Cattell on Cattell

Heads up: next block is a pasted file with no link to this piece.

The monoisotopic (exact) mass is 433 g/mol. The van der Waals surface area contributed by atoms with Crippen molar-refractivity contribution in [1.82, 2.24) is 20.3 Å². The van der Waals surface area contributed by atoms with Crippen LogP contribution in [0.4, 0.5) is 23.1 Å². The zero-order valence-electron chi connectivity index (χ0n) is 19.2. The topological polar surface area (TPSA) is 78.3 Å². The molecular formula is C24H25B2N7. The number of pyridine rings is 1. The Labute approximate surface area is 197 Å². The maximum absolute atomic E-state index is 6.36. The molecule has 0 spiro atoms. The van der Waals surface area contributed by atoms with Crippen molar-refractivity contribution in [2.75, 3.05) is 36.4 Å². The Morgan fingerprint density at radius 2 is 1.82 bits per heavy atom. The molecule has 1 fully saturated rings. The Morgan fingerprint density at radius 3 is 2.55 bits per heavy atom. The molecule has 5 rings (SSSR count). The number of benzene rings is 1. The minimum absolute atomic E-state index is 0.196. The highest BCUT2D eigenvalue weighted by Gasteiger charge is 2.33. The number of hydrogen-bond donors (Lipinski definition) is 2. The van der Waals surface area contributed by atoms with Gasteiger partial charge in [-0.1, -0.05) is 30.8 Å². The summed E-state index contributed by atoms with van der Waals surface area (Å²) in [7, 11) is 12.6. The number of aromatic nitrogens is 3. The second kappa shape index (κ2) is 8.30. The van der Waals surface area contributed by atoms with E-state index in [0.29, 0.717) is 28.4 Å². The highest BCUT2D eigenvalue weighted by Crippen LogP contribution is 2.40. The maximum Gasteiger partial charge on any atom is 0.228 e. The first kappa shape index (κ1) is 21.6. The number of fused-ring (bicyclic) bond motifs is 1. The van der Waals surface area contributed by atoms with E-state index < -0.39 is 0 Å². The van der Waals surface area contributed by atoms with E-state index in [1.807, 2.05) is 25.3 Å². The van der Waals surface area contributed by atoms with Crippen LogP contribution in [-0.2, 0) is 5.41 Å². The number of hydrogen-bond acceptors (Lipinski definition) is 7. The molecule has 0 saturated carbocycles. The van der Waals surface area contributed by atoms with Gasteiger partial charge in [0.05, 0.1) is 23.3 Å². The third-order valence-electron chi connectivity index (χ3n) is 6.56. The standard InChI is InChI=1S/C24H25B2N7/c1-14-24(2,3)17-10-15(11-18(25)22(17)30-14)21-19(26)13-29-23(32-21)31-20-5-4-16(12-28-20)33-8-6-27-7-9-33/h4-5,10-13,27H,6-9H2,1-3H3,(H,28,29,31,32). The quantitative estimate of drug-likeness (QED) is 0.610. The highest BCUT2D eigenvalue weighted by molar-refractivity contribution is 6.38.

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Originally published in Contemporary Psychology: APA Review of Books, 1979, Vol 24(2), 107–108. Reviews the book, The Scientific Analysis of Personality and Motivation by R. B. Cattell and P. Kline (see record 1979-01054-000). The main organizing theme of this book is its emphasis on the scientific study of personality and motivation which, as it turns out, translates into the study of personality according to “Cattellian theory”. The authors contrast the latter with pre-scientific methods and with literary and philosophical methods. Throughout the book, Cattell and Kline argue that the prescientific as well as the literary and philosophical approaches are flawed because their hypotheses are neither falsifiable nor quantifiable, although they may provide genuine insights and testable hypothesis. The book ends with a conclusions and theoretical implications chapter that, not surprisingly, makes an urgent plea for the quantitative route to the study of personality and strongly favors Cattell's approach. In their final chapter, they also dismiss Alfred Adler's concept of inferiority complex as one that would not hold up under factor-analytic scrutiny. This book is an important and articulate statement on the state of the art of Cattellian personality theory. (PsycINFO Database Record (c) 2006 APA, all rights reserved)

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